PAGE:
Image via Sandy Austin's Flickr People always ask me what I like to do in Tokyo. What's fun? What's cool. Well here's my dirty secret. Most nights, I sit in my parents' living room and watch silly game shows while drinking green tea and eating persimmon.
Persimmon is called kaki in Japanese, and it has been constantly battling against mangoes for first place on my list of favorite fruits. Kaki is a prominent part of everyday life in Japan — there's even an adjective almost exclusively used to describe the taste of a bitter persimmon, shibui. (The only other time it's used is to describe older men with graying hair who are nonetheless hot, like George Clooney.) China, Japan, and Korea are the top three producers of persimmon in the world. The Chinese believe that the fruit helps to regulate energy flow. It's also known to cure digestive problems, and it's a great source of B and C vitamins. In Korea, some people use dried persimmons to make a traditional fruit punch-like drink called Sujeonggwa. It's supposedly great with soju, too! In the US, I see a lot of restaurants use cooked fuyu persimmon around this time of the year to supplement salads and meats, but I prefer to eat it raw once its blood orange skin has turned ever slightly soft. Every installment of Taste Test will explore recipes, the science, and some history behind a specific food item.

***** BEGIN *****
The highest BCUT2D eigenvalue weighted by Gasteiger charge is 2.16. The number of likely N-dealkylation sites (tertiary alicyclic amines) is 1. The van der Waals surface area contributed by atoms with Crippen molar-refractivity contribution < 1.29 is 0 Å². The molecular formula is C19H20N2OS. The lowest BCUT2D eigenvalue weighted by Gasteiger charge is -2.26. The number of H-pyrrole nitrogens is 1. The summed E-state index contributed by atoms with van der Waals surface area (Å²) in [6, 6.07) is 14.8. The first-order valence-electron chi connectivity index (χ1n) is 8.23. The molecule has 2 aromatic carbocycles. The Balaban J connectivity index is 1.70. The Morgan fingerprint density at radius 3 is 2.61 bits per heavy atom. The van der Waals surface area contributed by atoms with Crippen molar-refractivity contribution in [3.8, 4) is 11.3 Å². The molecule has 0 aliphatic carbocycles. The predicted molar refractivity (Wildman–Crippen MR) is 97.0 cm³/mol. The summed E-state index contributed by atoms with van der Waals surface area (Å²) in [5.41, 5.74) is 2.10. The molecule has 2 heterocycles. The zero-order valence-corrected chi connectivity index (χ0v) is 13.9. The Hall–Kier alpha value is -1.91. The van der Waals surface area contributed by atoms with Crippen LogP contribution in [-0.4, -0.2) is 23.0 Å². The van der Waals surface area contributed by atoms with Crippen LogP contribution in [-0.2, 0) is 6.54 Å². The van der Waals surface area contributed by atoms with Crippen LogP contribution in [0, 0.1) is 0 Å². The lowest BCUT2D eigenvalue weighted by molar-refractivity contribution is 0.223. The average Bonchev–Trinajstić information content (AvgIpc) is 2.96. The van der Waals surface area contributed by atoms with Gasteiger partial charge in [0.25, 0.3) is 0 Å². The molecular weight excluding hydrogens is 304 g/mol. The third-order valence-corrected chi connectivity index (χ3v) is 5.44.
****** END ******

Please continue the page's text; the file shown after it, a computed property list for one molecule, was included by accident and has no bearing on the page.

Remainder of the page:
I'm a contributing editor here at Boing Boing. I also have a blog (TokyoMango), a book (Urawaza), and I freelance for Wired, Make, the NY Times Magazine, PRI's Studio360, etc. I'm @tokyomango on Twitter.